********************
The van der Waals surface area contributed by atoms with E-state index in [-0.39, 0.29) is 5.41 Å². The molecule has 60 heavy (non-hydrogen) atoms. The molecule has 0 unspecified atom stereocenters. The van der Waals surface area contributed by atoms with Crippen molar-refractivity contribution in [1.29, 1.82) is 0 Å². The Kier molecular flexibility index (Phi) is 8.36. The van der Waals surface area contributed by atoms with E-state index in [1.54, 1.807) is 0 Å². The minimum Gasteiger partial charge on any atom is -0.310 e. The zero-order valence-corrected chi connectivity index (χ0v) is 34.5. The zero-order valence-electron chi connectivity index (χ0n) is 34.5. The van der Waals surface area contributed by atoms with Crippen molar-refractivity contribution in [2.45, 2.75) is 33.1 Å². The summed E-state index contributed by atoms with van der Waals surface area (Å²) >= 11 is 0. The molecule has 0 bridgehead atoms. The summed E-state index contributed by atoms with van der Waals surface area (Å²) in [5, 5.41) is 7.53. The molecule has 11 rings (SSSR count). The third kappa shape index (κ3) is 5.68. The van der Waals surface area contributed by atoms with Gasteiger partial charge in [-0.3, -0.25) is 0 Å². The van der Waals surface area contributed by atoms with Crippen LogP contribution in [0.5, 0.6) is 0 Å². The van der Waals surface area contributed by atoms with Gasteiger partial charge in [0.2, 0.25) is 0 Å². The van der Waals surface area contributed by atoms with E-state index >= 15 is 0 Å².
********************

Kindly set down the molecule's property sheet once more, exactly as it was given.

The van der Waals surface area contributed by atoms with E-state index in [-0.39, 0.29) is 5.41 Å². The molecule has 60 heavy (non-hydrogen) atoms. The molecule has 0 unspecified atom stereocenters. The van der Waals surface area contributed by atoms with Crippen molar-refractivity contribution in [1.29, 1.82) is 0 Å². The Kier molecular flexibility index (Phi) is 8.36. The van der Waals surface area contributed by atoms with E-state index in [1.54, 1.807) is 0 Å². The minimum Gasteiger partial charge on any atom is -0.310 e. The zero-order valence-corrected chi connectivity index (χ0v) is 34.5. The zero-order valence-electron chi connectivity index (χ0n) is 34.5. The van der Waals surface area contributed by atoms with Crippen molar-refractivity contribution in [2.45, 2.75) is 33.1 Å². The summed E-state index contributed by atoms with van der Waals surface area (Å²) >= 11 is 0. The molecule has 0 bridgehead atoms. The summed E-state index contributed by atoms with van der Waals surface area (Å²) in [5, 5.41) is 7.53. The molecule has 11 rings (SSSR count). The third kappa shape index (κ3) is 5.68. The van der Waals surface area contributed by atoms with Gasteiger partial charge in [-0.3, -0.25) is 0 Å². The van der Waals surface area contributed by atoms with Crippen LogP contribution in [0.5, 0.6) is 0 Å². The van der Waals surface area contributed by atoms with Gasteiger partial charge in [0.2, 0.25) is 0 Å². The van der Waals surface area contributed by atoms with E-state index >= 15 is 0 Å².